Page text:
But the sad fact is that if the Times – (as with most daily newspapers) expects to even survive, it will have to listen to the markets on which it has traditionally relied.

    The ad market has been yanking and downsizing print-ad spends for years, and is going through a pretty substantial (and I think, long-lasting) online spending boom.

    The gotta-sell-my-crap market, the apply-for-this-job market and the rent-your-next-home market have all been flocking to Craigslist to the death-spiral detriment of classifieds.

    The news-consumer market has been going online increasingly because that’s where the latest news can be found – including the Times’ generally great content.

    If the Times had been thinking about all this intelligently a decade ago, it could have built a much-stronger online community and with it, a revenue stream strong enough to keep the newsprint editions alive longer.

    But I think in the long run you’re looking at the same type of market trend that killed mid-20th-century radio drama. People will flock to TV, the internet, or whatever new mass-medium (Aldous Huxley’s “feelies,” anyone?) puts them most intimately in-touch with the ever-exploding world.

    The flocking-away from print has been underway for decades, and began accelerating more than 15 years ago.

  5. Mack,

    Excellent points, and unfortunately, all correct. One can only hope David Hiller makes the right appointment in an editor, with Russ Stanton, strictly for his online experience.

    As a subscriber to the Los Angeles Times, I will have to admit I have not opened the hard copy for several weeks, because I’m one of the many flocking to the Internet for my news needs. But I continue my subscription to the Times out of loyalty to the newspaper, and there has been a hard copy at every home I have lived in my entire life, due too my grandfather and father working at the paper since 1950.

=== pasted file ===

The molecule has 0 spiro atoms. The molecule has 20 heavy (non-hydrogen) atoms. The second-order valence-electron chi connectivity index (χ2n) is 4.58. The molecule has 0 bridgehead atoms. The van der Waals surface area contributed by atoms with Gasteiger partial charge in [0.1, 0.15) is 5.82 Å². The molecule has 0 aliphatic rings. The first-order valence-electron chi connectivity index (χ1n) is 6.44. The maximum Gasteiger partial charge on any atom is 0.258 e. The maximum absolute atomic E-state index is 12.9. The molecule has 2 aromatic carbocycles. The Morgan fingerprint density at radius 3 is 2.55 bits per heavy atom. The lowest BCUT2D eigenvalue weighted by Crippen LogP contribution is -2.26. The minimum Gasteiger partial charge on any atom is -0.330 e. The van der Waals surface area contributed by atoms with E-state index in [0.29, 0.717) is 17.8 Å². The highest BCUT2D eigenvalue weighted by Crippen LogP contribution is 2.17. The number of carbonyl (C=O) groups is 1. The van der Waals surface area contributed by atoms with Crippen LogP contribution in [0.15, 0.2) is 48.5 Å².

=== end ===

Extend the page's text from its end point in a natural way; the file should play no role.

With a new online edition of the Times in beta, only accessible to employees at the moment, I can see the day coming where readers will subscribe to an online edition only, just down the road soon.

    Anytime you want to see the presses running again, give me a call; my number is listed on Facebook.

  6. Thanks for the invite, Ed. Might be a bittersweet visit at best.

    I subscribe to the weird Thursday-thru-Sunday package the Times hung on me on a trial basis more than a year ago, and now refuses to cancel despite my having called them several times.

    I kinda like stepping away from the keyboard and reading the paper over lunch, rather than risk reading *at* the keyboard and spilling soup into it.

    OTOH, my growing green-sensitivity is pushing me to make another stab at the stonewalled gulag that is Times circulation to see if I can liberate my subscription from their damn database so I can stop recycling all those papers.

    Now, if only the Weekly would invest in a better listings engine, or maybe a searchable PDA-friendly version, maybe I could ditch that too …

  7. Please oh please let Jonah Goldberg and Joel Stein go. I’ll even deal with the continued presence of Bill Plaschke until he retires and whoever writes that pointless Tell column. Man. I won’t even complain about the lack of Los Angeles coverage, as long at those two go.